• The announcement last week of AUKUS — a new security pact between the United States, the United Kingdom and Australia — is making waves around the world. 
    • The announcement is significant not only because it involves the transfer of nuclear submarine technology to Australia but also since it implies the cancellation of an ongoing U.S.$90 billion project by France to manufacture conventional submarines for Australia.

About the AUKUS Pact:

  • Under the AUKUS alliance, the three nations have agreed to enhance the development of joint capabilities and technology sharing, foster deeper integration of security and defence-related science, technology, industrial bases and supply chains.
  • Under the first major initiative of AUKUS, Australia would build a fleet of nuclear-powered submarines with the help of the US and the UK, a capability aimed at promoting stability in the Indo-Pacific region.
  • Rationale behind the formation of this alliance:
    • The new partnership was announced in a joint virtual press conference. And while China was not mentioned directly, the three leaders referred repeatedly to regional security concerns which they said had “grown significantly”.
    • In recent years, Beijing has been accused of raising tensions in disputed territories such as the South China Sea.
    • Western nations have been wary of China’s infrastructure investment on Pacific islands, and have also criticised China’s trade sanctions against countries like Australia.
  • Why nuclear-powered submarines?
    • These submarines are much faster and harder to detect than conventionally powered fleets. They can stay submerged for months, shoot missiles longer distances and also carry more.
    • Having them stationed in Australia is critical to US influence in the region, analysts say.
    • The US is sharing its submarine technology for the first time in 50 years. It had previously only shared technology with the UK.
    • Australia will become just the seventh nation in the world to operate nuclear-powered submarines, after the US, UK, France, China, India and Russia.
    • Australia has reaffirmed it has no intention of obtaining nuclear weapons.

Reaction of France

  • France is indignant. Paris has recalled its Ambassador to Australia, accusing Canberra of “backstabbing” and betrayal. 
  • As per France Australia had been secretly negotiating a deal with the U.K. and the U.S. Beyond Canberra’s unceremonious termination of the submarine contract, France is angry because it was kept in the dark about the discussions surrounding the new pact.
  • India’s Status
    • For observers in India, the AUKUS saga evokes mixed feelings. Many are happy for Australia — a partner in the Quad (of India, the U.S., Japan and Australia) — to receive top quality nuclear submarine technology from the U.S. and the U.K., strengthening China deterrence in the Indo-Pacific. 
    • But there is no mistaking a sense of commiseration with France, India’s foremost partner in the Indian Ocean.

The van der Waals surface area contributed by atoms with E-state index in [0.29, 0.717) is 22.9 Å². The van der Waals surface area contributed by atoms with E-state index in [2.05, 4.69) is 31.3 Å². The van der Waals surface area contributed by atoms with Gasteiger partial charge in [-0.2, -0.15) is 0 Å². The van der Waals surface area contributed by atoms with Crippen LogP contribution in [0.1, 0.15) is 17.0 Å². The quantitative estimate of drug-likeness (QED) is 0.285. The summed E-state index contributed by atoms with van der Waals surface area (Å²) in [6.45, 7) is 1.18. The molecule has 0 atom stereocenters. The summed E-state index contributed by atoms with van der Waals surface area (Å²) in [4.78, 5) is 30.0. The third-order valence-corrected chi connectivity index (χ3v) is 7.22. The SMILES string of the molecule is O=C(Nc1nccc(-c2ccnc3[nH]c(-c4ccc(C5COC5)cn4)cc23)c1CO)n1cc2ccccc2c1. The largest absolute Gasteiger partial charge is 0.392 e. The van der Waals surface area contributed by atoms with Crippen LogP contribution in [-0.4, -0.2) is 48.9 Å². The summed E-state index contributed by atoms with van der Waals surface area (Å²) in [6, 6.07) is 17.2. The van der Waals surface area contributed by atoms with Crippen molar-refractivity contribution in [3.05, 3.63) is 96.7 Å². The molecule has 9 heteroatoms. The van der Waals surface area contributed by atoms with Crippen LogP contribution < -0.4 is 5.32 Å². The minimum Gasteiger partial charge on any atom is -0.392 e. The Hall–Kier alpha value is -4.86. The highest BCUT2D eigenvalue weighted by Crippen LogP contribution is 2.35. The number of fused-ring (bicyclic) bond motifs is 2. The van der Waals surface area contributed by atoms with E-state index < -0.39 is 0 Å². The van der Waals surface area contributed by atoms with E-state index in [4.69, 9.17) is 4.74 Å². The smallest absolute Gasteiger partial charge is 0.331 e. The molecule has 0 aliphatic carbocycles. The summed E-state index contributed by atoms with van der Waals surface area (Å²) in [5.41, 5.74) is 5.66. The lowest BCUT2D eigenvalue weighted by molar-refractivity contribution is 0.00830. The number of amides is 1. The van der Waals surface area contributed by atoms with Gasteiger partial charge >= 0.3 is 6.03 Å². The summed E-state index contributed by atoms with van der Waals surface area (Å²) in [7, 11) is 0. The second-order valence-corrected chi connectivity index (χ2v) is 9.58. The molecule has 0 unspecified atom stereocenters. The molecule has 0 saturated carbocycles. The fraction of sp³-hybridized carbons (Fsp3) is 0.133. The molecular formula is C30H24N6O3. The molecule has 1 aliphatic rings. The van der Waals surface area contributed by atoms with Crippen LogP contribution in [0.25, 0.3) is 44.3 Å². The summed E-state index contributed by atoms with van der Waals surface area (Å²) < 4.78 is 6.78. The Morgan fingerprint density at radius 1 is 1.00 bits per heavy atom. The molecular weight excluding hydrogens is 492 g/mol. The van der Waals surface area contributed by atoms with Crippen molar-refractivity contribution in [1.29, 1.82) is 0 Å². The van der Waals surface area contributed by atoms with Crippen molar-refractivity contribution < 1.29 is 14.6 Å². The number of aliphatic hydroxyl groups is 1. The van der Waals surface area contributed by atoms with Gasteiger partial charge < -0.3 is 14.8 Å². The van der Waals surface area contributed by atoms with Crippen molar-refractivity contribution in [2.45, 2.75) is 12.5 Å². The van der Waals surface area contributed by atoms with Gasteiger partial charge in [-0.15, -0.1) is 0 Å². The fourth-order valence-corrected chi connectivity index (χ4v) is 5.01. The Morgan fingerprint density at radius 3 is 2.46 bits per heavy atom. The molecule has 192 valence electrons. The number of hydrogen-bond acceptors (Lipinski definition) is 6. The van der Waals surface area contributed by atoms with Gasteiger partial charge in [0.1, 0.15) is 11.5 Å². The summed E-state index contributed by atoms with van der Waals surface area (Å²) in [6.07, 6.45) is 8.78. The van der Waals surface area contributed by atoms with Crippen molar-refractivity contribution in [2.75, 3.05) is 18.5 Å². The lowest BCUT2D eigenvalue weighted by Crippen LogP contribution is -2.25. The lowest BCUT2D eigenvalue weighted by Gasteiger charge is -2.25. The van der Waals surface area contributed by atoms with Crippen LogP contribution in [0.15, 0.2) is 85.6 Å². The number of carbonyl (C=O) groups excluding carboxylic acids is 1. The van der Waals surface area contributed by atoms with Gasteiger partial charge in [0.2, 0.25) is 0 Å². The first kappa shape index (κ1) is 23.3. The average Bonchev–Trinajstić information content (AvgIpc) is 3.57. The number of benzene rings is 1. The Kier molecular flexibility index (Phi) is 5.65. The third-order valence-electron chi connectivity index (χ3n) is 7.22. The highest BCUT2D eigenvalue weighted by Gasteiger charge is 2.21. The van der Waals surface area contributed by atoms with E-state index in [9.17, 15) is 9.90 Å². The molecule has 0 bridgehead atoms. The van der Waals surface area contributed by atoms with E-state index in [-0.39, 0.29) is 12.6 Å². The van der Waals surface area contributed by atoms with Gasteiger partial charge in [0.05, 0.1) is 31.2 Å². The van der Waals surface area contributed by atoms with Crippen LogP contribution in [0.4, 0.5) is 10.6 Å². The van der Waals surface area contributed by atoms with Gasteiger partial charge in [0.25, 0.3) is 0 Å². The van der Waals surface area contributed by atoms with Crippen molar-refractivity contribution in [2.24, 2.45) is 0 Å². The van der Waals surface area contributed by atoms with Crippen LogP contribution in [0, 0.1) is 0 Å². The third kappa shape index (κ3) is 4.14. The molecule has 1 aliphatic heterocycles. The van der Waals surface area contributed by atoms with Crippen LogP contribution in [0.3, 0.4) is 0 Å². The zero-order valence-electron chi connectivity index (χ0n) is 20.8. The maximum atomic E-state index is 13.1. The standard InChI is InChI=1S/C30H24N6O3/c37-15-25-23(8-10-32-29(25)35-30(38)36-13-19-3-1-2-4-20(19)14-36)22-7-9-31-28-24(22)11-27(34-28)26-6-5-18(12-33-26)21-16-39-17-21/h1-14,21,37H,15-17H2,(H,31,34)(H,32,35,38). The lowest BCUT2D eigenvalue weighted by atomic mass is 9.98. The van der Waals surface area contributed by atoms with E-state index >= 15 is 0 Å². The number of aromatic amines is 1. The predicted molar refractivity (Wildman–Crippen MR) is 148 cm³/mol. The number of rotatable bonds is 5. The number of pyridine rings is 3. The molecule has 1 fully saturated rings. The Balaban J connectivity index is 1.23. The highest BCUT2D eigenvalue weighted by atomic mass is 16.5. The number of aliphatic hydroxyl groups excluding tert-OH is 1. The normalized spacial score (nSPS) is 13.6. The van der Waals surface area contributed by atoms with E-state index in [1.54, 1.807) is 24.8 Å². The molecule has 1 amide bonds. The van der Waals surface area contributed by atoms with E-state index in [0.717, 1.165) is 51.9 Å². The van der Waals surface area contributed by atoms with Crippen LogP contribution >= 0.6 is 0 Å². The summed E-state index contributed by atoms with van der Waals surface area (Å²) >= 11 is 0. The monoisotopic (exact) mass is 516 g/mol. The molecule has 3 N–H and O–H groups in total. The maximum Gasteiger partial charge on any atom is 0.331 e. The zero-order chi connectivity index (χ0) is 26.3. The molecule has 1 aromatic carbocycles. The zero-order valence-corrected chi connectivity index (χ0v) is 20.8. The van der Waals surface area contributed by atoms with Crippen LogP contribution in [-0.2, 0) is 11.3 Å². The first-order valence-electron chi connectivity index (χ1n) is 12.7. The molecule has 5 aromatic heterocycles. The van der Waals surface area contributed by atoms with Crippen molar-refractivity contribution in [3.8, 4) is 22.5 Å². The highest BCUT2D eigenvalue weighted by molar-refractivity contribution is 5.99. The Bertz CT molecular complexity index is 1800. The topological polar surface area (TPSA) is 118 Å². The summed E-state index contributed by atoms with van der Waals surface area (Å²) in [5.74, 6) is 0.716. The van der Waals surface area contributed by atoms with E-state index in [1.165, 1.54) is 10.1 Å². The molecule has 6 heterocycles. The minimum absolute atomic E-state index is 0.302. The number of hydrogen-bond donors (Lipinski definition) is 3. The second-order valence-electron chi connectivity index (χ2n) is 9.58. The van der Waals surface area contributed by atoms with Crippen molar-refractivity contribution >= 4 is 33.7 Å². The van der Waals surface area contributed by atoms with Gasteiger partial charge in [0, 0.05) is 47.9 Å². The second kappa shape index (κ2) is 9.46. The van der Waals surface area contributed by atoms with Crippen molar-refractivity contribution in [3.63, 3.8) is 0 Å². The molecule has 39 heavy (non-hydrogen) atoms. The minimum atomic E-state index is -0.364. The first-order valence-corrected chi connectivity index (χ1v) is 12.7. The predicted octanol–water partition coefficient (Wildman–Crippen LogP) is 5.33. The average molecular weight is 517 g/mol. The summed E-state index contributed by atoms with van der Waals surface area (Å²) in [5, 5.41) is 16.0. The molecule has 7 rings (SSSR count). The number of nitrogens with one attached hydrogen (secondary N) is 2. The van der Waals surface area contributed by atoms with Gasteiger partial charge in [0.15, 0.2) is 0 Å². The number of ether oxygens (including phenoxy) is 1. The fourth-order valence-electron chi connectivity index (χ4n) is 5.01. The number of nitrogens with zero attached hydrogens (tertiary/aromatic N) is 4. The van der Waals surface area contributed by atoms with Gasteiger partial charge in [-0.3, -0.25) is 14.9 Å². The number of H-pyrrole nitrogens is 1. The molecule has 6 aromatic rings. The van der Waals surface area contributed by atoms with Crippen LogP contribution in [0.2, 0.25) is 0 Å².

• Some Quad-sceptics see this as a sign of what the future might hold for India. If Australia and the U.S. could deceive France, a North Atlantic Treaty Organization (NATO) partner, they ask, what is to prevent them from doing the same with lesser allies?

Impact of AUKUS on India

  • There is apprehension that the deal could eventually lead to a crowding of nuclear attack submarines (SSNs/submersible ship nuclear) in the Eastern Indian Ocean, eroding India’s regional pre-eminence. 
  • The Indian Navy presently dominates the space, but its conventional underwater capability has been shrinking. An Indian plan to develop a fleet of nuclear attack submarines has elicited no offer of help from the U.S. that does not share its prized nuclear submarine technology with even its closest allies; all except Australia, evidently. 
  • Washington’s willingness to help Canberra build SSNs raises the possibility that Australia could deploy nuclear submarines in the Eastern Indian Ocean well before India positions its own. This is not merely hypothetical.
  • The Indian Navy, the principal security provider in the Eastern Indian Ocean, is not building submarines at a pace commensurate with needs. 
  • Notwithstanding shared concerns over China’s growing submarine presence in the region, however, Indian officials are not comfortable with the prospect of friendly SSNs in India’s backyard.

AUKUS versus the Quad

  • The agreement suggests preferential treatment on the part of Washington for a close Anglo-alliance partner. A senior American official who briefed the media about the AUKUS deal last week underscored the “very rare” nature of the arrangement and the “extremely sensitive” technology that will be shared with Australia. 
  • The technology pursuit: While it has rarely received any submarine technology from the U.S., New Delhi has been accepting of American discretion on the matter. India has instead relied on Russia for nuclear submarine technology, including in the construction of the reactor of India’s first SSBN/submersible ship ballistic missile nuclear (Arihant) and in the acquisition (on lease) of a nuclear attack submarine. 
  • The Indian Navy’s indigenous SSN programme, requires a nuclear reactor more powerful than the one installed in the Arihant (a non war-fighting platform). Following the deepening of Quad ties, some in India were hopeful that the U.S. would consider providing the Indian Navy with nuclear submarine propulsion technology. The clarification by Washington that the deal with Australia is a “one-off” puts paid to Indian expectations.

Mains Question

Discuss why China is concerned about the ‘AUKUS Alliance’. Also discuss what are the major impacts that can be viewed in India Ocean because of this alliance (250 words)
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